The only items available for testing were the victim’s pantyhose and the assailant’s T-shirt.
Those items were held by the clerk of courts office because they were entered into evidence, Miller said. New DNA testing was ordered on the items March 19 and was completed on Monday. Evidence tested included skin cells and sweat from the inside collar of the assailant’s shirt, according to the motion.
Lab results from Florida Department of Law Enforcement also showed Williams’ hair sample was “microscopically different” compared to the hair found on the assailant’s shirt, according to a report dated March 1993.
Williams’ DNA was not found on the shirt, but instead another male profile was found, according to the motion.
“Even if someone else wore the shirt, it wouldn’t remove his DNA,” Miller said. “Wearing that shirt on a hot summer day, you’re going to leave your skin cells and DNA on that shirt.”
But Chief Assistant State Attorney Ed Brodsky said the lack of DNA on the T-shirt does not necessarily prove Williams’ innocence.
“These items were susceptible to DNA transfer prior to the assault and any foreign DNA on the items would not prove or disprove the assailant’ identity,” prosecutors have argued, according to court documents.
The 1992 case wasn’t the first time Williams had been accused of abducting and raping a woman.
In June 1981, Williams was acquitted of charges he sexually assaulted an 18-year-old Palmetto woman who identified him through a photograph as her attacker.
She testified that she was abducted after two men stopped to help her fix a flat tire on her car in August 1980 in the 2300 block of U.S. 41. She said Williams and another man dragged her to their car and drove on Canal Road to a secluded area, according to sheriff’s reports. They threatened to beat her with a hammer if she screamed.
Jurors acquitted Williams, who was the only man charged in the case, because they felt there was not enough evidence.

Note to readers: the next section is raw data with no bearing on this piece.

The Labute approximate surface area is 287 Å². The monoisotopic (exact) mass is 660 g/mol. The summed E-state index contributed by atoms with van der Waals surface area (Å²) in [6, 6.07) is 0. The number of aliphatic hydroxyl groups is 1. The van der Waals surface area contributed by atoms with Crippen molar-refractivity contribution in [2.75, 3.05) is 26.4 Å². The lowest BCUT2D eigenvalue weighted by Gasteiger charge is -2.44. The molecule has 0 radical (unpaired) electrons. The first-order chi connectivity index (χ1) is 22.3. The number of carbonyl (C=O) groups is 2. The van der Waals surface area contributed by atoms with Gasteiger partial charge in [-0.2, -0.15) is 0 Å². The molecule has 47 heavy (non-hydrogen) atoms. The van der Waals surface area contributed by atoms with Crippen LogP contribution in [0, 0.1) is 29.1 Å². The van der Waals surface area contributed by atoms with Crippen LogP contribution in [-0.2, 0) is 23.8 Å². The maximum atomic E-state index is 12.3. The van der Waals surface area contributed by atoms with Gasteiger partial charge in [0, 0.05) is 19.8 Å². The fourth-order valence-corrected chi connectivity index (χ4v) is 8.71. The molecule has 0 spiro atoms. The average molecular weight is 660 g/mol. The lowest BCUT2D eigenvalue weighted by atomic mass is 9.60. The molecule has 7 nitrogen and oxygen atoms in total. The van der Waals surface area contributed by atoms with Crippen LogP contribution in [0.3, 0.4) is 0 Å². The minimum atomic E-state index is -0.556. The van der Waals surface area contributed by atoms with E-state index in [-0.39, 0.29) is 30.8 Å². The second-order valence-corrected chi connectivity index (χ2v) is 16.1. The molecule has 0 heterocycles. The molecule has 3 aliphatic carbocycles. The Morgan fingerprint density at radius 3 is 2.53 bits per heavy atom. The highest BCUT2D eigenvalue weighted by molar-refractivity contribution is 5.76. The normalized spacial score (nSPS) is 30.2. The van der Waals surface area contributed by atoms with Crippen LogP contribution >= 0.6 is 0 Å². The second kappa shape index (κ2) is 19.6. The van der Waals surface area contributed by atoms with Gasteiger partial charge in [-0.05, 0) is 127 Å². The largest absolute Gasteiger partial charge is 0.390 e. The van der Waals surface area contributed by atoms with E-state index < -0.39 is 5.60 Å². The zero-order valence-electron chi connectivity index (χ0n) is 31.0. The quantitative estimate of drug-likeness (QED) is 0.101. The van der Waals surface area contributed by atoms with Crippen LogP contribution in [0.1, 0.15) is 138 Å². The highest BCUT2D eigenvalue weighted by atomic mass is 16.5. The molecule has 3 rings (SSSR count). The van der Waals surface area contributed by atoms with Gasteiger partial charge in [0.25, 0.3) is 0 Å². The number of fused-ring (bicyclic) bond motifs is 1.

At about the time of the rape conviction in 1993, Williams was also found guilty of several counts of forgery and grand theft for which he received a 3 1/2-year prison sentence.
In both rape cases, multiple family members provided alibis for Williams.
In the 1992 case, several family members told investigators Williams was at a family barbecue.
Means said her family has been the subject of ridicule and has had their names dragged through the mud since Willliams’ conviction.
“It’s like gangrene. It just eats away and eats away at your skin,” Means said. “What is it that we can do? We’re not a wealthy family, but we have a lot of love here.”
The family wrote to the Innocence Project in 2008 asking for help. Each year, the organization receives about 1,200 requests from prisoners and families asking for representation.
In Florida, a total of 12 prisoners have been exonerated through DNA evidence, Miller said. The Innocence Project of Florida, which began in 2003, aided with nine of those cases, he said.
During his incarceration, Williams has earned his GED and has been an inmate supervisor for Prison Rehabilitation Industries and Diversified Enterprises, which refurbishes fire trucks for first responders nationwide, according to the Innocence Project website.
Florida’s most recent DNA exonoree, James Bain, attended the press conference in support of Williams.
Bain was exonerated after he served 35 years in prison for a rape that took place in 1974. Bain has served the longest time by any of the 255 DNA exonorees nationwide.